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DA Cautiously Optimistic with Budget Result

'Hybrid' solution involves some new staff, some work changes



District Attorney John Hummel is looking forward to seeing how a "creative" solution plays out after a back-and-forth with the Deschutes County Board of Commissioners in the spring over funding he requested for nearly a dozen new positions.

  • Courtesy Deschutes County District Attorney’s Office
  • Deschutes County District Attorney John Hummel

"We ended up in a good place," Hummel said.

Hummel had argued that due to a high workload, his office was not representing victims of crime well—and that guilty people were acquitted at times, because the office was not well prepared. He had sought 11 new positions, including four attorneys and more victims' advocates and trial assistants. He complained that the county's proposed budget in the spring lacked sufficient funding for the positions needed in a fast-growing county with a lot of visitors. And he warned that funding no new positions would mean the office would stop prosecuting many low-level cases and cut back on some of its other services. Funding only some of the spots, Hummel said, would force the office to prioritize serious cases over lower-level ones.

At the end of June, commissioners approved a county budget that provides the DA's office with about $7.8 million, funding five new positions—two deputy district attorneys, two trial assistants and an administrative supervisor. Grant money will fund a sixth position, a victim's advocate. The total county budget for fiscal year 2020—running from July 1, 2019, to June 30, 2020—is more than $428.1 million, with an operating budget of about $227.8 million.

"In retrospect, I'm pleased with this result," Hummel said, calling it a "hybrid" that led to reducing only some services.

Post-budget approval, the DA's office will not prosecute misdemeanor driving while suspended crimes for those with zero or one prior convictions. The office will also develop guidelines with the probation department so that probation officers resolve probation violations rather than sending them to the DA's office to prosecute. In 2018, the office prosecuted more than 500 driving while suspended cases and more than 700 probation violation cases, according to information from the office.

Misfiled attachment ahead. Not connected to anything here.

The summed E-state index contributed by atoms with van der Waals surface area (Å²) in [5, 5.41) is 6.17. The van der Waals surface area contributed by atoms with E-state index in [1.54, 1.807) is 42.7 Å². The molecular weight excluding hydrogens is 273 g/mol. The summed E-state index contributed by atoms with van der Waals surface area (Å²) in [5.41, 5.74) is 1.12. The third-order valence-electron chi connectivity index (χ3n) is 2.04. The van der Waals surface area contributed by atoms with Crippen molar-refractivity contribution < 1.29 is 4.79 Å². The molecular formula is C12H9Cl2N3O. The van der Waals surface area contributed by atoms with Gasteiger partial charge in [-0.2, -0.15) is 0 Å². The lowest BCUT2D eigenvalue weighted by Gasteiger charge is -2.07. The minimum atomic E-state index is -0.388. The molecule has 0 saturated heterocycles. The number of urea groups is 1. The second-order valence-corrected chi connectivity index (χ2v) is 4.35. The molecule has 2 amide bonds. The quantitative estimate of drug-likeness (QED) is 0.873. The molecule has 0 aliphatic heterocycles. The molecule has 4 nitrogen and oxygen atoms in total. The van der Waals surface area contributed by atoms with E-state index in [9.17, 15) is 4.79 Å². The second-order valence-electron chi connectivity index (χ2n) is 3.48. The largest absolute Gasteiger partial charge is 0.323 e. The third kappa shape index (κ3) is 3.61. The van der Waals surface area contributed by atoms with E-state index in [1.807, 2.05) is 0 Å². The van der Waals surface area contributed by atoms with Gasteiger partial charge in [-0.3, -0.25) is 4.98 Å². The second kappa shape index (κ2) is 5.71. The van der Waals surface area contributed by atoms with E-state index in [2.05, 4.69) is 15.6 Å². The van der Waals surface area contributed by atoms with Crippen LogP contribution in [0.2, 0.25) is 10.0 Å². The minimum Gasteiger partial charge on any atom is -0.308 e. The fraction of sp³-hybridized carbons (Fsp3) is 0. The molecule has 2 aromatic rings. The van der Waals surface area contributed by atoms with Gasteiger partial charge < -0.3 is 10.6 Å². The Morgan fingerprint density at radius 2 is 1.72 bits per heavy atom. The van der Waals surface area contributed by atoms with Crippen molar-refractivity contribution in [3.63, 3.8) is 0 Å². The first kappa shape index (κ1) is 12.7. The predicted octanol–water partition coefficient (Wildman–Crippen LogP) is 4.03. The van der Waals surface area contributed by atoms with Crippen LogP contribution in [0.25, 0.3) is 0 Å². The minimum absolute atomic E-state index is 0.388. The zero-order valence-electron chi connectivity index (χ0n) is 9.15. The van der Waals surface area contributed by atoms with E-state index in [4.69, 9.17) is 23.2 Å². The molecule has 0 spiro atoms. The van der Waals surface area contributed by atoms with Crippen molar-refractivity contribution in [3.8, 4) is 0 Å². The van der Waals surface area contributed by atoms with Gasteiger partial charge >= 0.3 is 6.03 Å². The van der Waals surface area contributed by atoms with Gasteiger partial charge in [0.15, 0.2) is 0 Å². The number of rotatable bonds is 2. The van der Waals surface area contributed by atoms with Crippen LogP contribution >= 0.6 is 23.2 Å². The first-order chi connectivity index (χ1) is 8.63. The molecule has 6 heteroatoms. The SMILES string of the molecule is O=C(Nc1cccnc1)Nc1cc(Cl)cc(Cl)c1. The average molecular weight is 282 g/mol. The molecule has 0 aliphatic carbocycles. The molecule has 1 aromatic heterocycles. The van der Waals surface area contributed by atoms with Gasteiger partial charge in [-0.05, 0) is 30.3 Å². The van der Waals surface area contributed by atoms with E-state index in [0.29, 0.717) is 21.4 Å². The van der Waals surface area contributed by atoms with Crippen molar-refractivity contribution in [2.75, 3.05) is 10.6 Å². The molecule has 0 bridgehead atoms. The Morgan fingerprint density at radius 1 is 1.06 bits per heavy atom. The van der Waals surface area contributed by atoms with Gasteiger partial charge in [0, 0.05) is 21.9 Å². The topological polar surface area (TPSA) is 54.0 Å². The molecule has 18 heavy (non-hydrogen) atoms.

To Hummel, not pursuing those two areas also makes good public policy sense. For instance, he expects that since they won't be sending probation violation cases to be prosecuted, probation officers may wind up doing more supervising to figure out why those on probation fail to complete community service or stop attending drug treatment classes.

"In an odd way, it's really interesting to see how this turns out," Hummel said.

By treating the first or second suspended license offenses as the equivalent of a speeding ticket, Deschutes County will align with most counties where a city municipal court handles that type of offense.

"We're kind of creating a quasi-municipal court in my office," Hummel said, adding that he was cautiously optimistic on the changes.

Hummel expects to finish hiring for the new spots within three weeks and for training to take a month or more. He expects to get a better sense of how the new plan is working toward the end of the year. That's when he'll meet with the Board of Commissioners again to reassess.

"I think the public's going to see much better results in my office because we're going to be able to focus our resources," Hummel said.

Last winter, Hummel commissioned an analysis of staffing and workload at his office. Among other findings, the review stated that the workload was too high and unsustainable, noting insufficient time to prepare for trials and to review evidence. The DA's office internal review noted that area law enforcement agencies had grown, with 25 additional officers and deputies over the last two years, leading to more arrests and work for the DA's office—a pace that the office could not keep up with. The office had 1,000 more cases in 2018 than the year before, low staff morale and a backlog of cases, according to the review.

County Administrator Tom Anderson said the report showed the workload growth in Hummel's office.

"That was recognized," by the county's budget committee, Anderson said, adding that the committee and the Board of Commissioners tried to meet Hummel halfway with the final budget result.

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